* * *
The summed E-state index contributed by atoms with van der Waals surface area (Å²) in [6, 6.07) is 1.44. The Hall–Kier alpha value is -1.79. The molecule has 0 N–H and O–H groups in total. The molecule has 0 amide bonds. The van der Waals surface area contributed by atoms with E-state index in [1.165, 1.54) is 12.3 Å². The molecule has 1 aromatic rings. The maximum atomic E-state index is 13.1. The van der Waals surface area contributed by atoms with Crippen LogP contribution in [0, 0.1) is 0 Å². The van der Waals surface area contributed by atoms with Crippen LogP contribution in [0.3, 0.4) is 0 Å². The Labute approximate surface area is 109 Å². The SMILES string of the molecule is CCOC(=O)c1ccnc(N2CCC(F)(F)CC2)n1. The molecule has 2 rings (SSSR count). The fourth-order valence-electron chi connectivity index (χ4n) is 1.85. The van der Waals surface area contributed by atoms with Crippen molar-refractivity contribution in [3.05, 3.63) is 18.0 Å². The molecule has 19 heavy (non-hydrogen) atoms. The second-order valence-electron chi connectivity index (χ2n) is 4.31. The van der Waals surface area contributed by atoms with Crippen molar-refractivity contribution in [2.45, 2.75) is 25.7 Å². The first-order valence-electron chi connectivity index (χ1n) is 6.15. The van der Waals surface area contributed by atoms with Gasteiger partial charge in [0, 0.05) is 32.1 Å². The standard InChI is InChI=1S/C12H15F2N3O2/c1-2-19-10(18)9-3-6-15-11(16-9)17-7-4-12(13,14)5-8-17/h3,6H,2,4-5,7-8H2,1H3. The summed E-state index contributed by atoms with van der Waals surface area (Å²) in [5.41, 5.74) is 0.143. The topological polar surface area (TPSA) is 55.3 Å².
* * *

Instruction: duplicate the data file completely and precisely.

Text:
The summed E-state index contributed by atoms with van der Waals surface area (Å²) in [6, 6.07) is 1.44. The Hall–Kier alpha value is -1.79. The molecule has 0 N–H and O–H groups in total. The molecule has 0 amide bonds. The van der Waals surface area contributed by atoms with E-state index in [1.165, 1.54) is 12.3 Å². The molecule has 1 aromatic rings. The maximum atomic E-state index is 13.1. The van der Waals surface area contributed by atoms with Crippen LogP contribution in [0, 0.1) is 0 Å². The van der Waals surface area contributed by atoms with Crippen LogP contribution in [0.3, 0.4) is 0 Å². The Labute approximate surface area is 109 Å². The SMILES string of the molecule is CCOC(=O)c1ccnc(N2CCC(F)(F)CC2)n1. The molecule has 2 rings (SSSR count). The fourth-order valence-electron chi connectivity index (χ4n) is 1.85. The van der Waals surface area contributed by atoms with Crippen molar-refractivity contribution in [3.05, 3.63) is 18.0 Å². The molecule has 19 heavy (non-hydrogen) atoms. The second-order valence-electron chi connectivity index (χ2n) is 4.31. The van der Waals surface area contributed by atoms with Crippen molar-refractivity contribution in [2.45, 2.75) is 25.7 Å². The first-order valence-electron chi connectivity index (χ1n) is 6.15. The van der Waals surface area contributed by atoms with Gasteiger partial charge in [0, 0.05) is 32.1 Å². The standard InChI is InChI=1S/C12H15F2N3O2/c1-2-19-10(18)9-3-6-15-11(16-9)17-7-4-12(13,14)5-8-17/h3,6H,2,4-5,7-8H2,1H3. The summed E-state index contributed by atoms with van der Waals surface area (Å²) in [5.41, 5.74) is 0.143. The topological polar surface area (TPSA) is 55.3 Å².